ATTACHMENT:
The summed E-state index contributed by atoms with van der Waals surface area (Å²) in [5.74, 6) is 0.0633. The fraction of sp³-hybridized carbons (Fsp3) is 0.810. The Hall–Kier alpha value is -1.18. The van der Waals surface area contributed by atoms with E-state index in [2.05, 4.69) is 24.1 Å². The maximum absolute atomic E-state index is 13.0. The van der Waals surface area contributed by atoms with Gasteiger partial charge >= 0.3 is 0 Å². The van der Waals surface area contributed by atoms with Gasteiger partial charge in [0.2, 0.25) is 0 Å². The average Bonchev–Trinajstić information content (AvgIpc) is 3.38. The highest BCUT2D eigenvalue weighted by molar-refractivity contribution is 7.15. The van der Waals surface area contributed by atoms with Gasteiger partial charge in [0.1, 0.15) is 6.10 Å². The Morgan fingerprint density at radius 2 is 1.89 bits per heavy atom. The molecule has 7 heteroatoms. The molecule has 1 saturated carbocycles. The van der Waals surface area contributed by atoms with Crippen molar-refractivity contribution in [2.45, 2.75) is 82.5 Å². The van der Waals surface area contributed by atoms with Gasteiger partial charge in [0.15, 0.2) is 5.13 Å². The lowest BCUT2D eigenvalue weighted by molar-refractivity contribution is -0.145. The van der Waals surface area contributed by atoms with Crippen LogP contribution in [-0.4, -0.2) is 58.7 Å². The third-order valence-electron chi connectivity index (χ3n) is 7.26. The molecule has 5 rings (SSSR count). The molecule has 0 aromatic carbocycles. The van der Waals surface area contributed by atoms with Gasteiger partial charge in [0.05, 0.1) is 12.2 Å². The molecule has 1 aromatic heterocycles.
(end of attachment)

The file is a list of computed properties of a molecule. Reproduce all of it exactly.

The summed E-state index contributed by atoms with van der Waals surface area (Å²) in [5.74, 6) is 0.0633. The fraction of sp³-hybridized carbons (Fsp3) is 0.810. The Hall–Kier alpha value is -1.18. The van der Waals surface area contributed by atoms with E-state index in [2.05, 4.69) is 24.1 Å². The maximum absolute atomic E-state index is 13.0. The van der Waals surface area contributed by atoms with Gasteiger partial charge >= 0.3 is 0 Å². The van der Waals surface area contributed by atoms with Gasteiger partial charge in [0.2, 0.25) is 0 Å². The average Bonchev–Trinajstić information content (AvgIpc) is 3.38. The highest BCUT2D eigenvalue weighted by molar-refractivity contribution is 7.15. The van der Waals surface area contributed by atoms with Gasteiger partial charge in [0.1, 0.15) is 6.10 Å². The Morgan fingerprint density at radius 2 is 1.89 bits per heavy atom. The molecule has 7 heteroatoms. The molecule has 1 saturated carbocycles. The van der Waals surface area contributed by atoms with Crippen molar-refractivity contribution in [2.45, 2.75) is 82.5 Å². The van der Waals surface area contributed by atoms with Gasteiger partial charge in [0.15, 0.2) is 5.13 Å². The lowest BCUT2D eigenvalue weighted by molar-refractivity contribution is -0.145. The van der Waals surface area contributed by atoms with Crippen LogP contribution in [-0.4, -0.2) is 58.7 Å². The third-order valence-electron chi connectivity index (χ3n) is 7.26. The molecule has 5 rings (SSSR count). The molecule has 0 aromatic carbocycles. The van der Waals surface area contributed by atoms with Gasteiger partial charge in [0.05, 0.1) is 12.2 Å². The molecule has 1 aromatic heterocycles.